After 42 years with NBC News, George Lewis has retired. NBC's Brian Williams reports.
“One more thing.” It’s something the late Steve Jobs used to say as he was introducing Apple’s latest gadgets, always saving the big surprise for the end of his presentation.
As I end 42 years at NBC News, they’ve asked me to write “one more thing” about my incredible journey — a career that’s taken me to all 50 states, 30-some countries and all of Earth’s continents with the exception of Antarctica. (Going there is on my bucket list of places to see.)
I’m often asked what’s the most memorable story of my career and, after thousands of stories, that’s difficult to answer.
April 30, 1975: NBC's George Lewis reports on the fall of Saigon from the USS Blue Ridge as evacuation efforts are underway.
It was certainly memorable when I got assigned to cover the U.S. Embassy hostage crisis in Tehran in 1979, a crisis that dragged on for 444 days as 52 Americans were held by Iranian extremists.
At one point, correspondent Fred Francis, producer Walter Millis and I were ushered into the embassy for an exclusive interview with one of the hostages, William Gallegos. On the way in, Fred and I both harbored fears that we, too, would be added to the roster of hostages, but that didn’t happen.
Instead, Gallegos gave us a compelling account of what life was like for the hostages, an interview that was aired in prime time back in the USA.
George Lewis reports on the legacy of Steve Jobs.
It was certainly memorable when, in the middle of the Tiananmen Square revolt of 1989, Chinese authorities let us set up our cameras near the balcony overlooking the square, a spot where, 40 years earlier, Chairman Mao had proclaimed the birth of a new, communist China. Looking down on the thousands and thousands of young people camped out there, I asked my colleague, Keith Miller, “Have you ever seen anything like this?”
He allowed as how he hadn’t. A few weeks later, the government decided the demonstrators were a threat to the People’s Republic and ordered the tanks into the square to crush the revolt. We had worn out our welcome by that time and had to keep our cameras hidden in order to record the deadly crackdown.
It was certainly memorable when, in 1993, we launched an NBC Nightly News series called “almost 2001” to explain the impending revolution in information technology. My producers and I discovered that NBC actually had Internet capability that had gone totally unused up to that point.
George Lewis on a story.
“We’re going to ask viewers hooked up to the Internet to send us email,” I explained to one of the executives in New York.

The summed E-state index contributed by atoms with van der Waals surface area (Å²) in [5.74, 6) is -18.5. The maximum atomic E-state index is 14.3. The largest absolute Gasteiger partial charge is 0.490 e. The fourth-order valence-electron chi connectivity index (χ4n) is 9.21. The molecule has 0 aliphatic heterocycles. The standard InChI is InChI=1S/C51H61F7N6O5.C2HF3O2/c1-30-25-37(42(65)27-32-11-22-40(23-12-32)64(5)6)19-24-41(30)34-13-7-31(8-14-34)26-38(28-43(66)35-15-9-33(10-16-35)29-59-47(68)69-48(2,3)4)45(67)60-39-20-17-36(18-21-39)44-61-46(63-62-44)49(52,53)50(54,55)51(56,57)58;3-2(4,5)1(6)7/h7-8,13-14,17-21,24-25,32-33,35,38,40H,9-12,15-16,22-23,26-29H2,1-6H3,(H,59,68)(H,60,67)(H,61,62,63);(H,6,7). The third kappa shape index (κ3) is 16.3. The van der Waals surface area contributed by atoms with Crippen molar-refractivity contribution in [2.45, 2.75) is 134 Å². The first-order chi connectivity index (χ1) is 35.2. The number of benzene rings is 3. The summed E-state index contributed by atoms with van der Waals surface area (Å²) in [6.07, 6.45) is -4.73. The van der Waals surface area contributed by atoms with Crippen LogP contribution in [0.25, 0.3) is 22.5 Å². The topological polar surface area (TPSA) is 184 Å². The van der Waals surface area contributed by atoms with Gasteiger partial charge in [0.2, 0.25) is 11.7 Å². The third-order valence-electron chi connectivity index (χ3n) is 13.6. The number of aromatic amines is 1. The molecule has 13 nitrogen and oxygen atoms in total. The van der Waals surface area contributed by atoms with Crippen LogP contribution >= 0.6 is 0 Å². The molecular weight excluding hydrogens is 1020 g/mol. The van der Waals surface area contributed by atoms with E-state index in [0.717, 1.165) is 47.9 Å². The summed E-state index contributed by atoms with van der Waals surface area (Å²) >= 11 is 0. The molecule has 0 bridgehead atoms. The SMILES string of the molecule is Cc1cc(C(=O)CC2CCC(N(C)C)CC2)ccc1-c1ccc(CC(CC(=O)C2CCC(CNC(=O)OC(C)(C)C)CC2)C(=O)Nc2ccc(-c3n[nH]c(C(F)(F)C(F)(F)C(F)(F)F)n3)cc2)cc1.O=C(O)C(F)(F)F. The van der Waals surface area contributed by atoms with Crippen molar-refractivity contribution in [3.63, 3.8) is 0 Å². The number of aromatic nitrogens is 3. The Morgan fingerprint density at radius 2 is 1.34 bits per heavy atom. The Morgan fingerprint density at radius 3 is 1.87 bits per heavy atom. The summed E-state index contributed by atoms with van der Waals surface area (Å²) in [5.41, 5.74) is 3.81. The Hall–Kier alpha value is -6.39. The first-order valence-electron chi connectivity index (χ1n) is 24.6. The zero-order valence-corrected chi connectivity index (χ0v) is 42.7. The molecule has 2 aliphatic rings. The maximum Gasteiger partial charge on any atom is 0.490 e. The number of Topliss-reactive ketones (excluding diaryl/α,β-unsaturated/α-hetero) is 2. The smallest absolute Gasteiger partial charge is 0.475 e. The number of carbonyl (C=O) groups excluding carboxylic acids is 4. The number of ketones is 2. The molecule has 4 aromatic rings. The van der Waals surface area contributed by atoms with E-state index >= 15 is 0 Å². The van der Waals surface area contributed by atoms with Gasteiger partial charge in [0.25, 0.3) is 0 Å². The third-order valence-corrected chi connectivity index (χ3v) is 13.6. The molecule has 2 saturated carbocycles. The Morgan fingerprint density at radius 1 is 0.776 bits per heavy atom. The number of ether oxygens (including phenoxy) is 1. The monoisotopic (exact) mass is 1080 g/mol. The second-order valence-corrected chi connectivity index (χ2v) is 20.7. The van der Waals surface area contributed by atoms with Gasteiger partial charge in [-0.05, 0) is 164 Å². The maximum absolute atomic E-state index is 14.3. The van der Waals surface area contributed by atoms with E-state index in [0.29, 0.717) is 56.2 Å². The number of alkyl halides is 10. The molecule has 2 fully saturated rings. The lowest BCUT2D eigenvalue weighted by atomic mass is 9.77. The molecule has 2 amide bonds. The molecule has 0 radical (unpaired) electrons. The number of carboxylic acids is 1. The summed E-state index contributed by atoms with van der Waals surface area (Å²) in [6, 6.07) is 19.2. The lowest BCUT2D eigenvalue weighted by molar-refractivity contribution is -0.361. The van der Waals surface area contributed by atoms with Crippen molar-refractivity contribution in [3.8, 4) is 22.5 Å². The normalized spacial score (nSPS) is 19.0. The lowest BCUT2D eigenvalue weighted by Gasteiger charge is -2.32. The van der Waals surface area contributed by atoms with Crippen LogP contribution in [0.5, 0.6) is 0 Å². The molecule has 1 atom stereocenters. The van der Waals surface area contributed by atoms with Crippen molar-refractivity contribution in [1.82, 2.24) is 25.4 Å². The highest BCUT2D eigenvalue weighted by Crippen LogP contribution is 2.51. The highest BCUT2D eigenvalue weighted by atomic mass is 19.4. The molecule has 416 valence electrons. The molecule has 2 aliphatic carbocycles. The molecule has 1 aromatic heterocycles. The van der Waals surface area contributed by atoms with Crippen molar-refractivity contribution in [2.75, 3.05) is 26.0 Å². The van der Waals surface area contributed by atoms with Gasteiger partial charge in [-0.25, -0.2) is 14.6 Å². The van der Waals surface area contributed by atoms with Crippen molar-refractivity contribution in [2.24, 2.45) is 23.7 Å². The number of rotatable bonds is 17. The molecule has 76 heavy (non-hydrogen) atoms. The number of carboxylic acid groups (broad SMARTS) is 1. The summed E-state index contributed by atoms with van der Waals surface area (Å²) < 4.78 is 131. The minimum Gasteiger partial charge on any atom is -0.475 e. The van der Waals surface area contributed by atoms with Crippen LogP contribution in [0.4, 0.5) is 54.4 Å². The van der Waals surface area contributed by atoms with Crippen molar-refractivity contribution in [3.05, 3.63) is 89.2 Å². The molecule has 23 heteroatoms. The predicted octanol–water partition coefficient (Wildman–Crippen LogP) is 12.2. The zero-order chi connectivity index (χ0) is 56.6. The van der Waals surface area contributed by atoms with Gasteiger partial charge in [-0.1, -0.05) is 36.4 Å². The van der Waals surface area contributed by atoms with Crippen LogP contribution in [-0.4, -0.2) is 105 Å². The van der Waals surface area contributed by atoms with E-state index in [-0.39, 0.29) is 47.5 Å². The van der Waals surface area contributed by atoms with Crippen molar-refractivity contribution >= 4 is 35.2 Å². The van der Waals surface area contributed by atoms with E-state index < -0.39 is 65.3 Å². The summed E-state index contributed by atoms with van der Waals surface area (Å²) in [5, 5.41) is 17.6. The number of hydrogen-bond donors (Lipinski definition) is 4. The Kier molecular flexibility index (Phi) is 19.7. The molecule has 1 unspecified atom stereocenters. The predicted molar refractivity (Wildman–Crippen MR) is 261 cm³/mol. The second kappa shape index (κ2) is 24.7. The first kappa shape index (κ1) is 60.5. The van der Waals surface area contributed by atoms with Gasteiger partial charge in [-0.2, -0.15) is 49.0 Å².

“What’s email?” he asked.
“It’s a system that allows people to send and receive messages on the Internet,” I replied.
“What’s the Internet?”
The conversation seems silly now, but remember, this was 1993.
April 18, 2006: The estimated 7.8 magnitude San Francisco earthquake struck without the faintest whisper of a warning 100 years ago today. NBC's George Lewis reports.
“We’re going to use the series to explain this Internet thing,” I said, “and we’re going to invite people to take it for a spin.”
Then we had to explain to anchor Stone Phillips how to tell people where to send their email.
“You want them to send it to ‘nightly’ at — that’s the little ‘a’ with a circle around it — nbc-dot-com. ‘Dot’ is Internet speak for a period.”
And with that, we launched the Peacock into the Internet age. Within moments of the airing of the first segment, our little email server was abuzz with responses from far and wide -- 8,000-plus by the time the series ended in Christmas week of 1993. And we didn’t get any spam at all. It hadn’t been invented yet.
Dec. 7, 2001: NBC's Tom Brokaw and George Lewis on the 60th anniversary of the attack on Pearl Harbor and the emotional connection with 9/11.
It was certainly memorable when I climbed aboard an evacuation helicopter manned by U.S. Marines as South Vietnam fell to the communists in 1975. Vietnam had been my first assignment for NBC News, and I had returned to help write the final chapter. At that point, it was the biggest story I had covered since joining the network.
I was brought back down to Earth rapidly when, a few weeks later, I was vacationing in San Diego and a toll taker at the Coronado Bridge quizzed me:
“Aren’t you George Lewis?” the toll taker asked.
“Yes I am,” I replied.
“Didn’t you use to work here in local TV in San Diego?”
“Yes, I did,” I said, my ego swelling.
“What happened?” the guy asked. “Did you get out of the business?”
“Uhhh ...,” I muttered, searching for a comeback, “I’ve been out of the country.”
Moral of the story and advice to budding TV journalists: Never get too full of yourself, no matter how short or how long your career lasts.
And one more thing. Since I can’t completely hang up my spurs, I’ll return in six months as a part-timer. Having a backstage pass to history is a lifelong addiction, I fear.
George Lewis on assignment in Vietnam during the early days of his career.